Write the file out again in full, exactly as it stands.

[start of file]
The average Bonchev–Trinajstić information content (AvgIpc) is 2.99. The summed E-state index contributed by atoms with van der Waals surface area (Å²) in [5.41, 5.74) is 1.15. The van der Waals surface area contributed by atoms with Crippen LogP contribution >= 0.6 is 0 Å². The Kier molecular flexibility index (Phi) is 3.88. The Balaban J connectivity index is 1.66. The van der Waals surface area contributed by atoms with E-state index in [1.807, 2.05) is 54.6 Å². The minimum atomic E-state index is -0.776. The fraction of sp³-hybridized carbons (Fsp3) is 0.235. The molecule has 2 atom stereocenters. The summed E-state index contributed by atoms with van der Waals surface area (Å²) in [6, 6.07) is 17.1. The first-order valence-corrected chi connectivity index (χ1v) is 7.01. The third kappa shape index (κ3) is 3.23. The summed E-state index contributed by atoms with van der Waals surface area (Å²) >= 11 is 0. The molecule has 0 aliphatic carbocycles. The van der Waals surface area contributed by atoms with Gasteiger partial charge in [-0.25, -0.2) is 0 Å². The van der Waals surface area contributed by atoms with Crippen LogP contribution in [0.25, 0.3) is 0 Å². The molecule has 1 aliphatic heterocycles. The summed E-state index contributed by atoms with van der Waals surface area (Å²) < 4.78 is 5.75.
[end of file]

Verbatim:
The average Bonchev–Trinajstić information content (AvgIpc) is 2.99. The summed E-state index contributed by atoms with van der Waals surface area (Å²) in [5.41, 5.74) is 1.15. The van der Waals surface area contributed by atoms with Crippen LogP contribution >= 0.6 is 0 Å². The Kier molecular flexibility index (Phi) is 3.88. The Balaban J connectivity index is 1.66. The van der Waals surface area contributed by atoms with E-state index in [1.807, 2.05) is 54.6 Å². The minimum atomic E-state index is -0.776. The fraction of sp³-hybridized carbons (Fsp3) is 0.235. The molecule has 2 atom stereocenters. The summed E-state index contributed by atoms with van der Waals surface area (Å²) in [6, 6.07) is 17.1. The first-order valence-corrected chi connectivity index (χ1v) is 7.01. The third kappa shape index (κ3) is 3.23. The summed E-state index contributed by atoms with van der Waals surface area (Å²) >= 11 is 0. The molecule has 0 aliphatic carbocycles. The van der Waals surface area contributed by atoms with Gasteiger partial charge in [-0.25, -0.2) is 0 Å². The van der Waals surface area contributed by atoms with Crippen LogP contribution in [0.25, 0.3) is 0 Å². The molecule has 1 aliphatic heterocycles. The summed E-state index contributed by atoms with van der Waals surface area (Å²) < 4.78 is 5.75.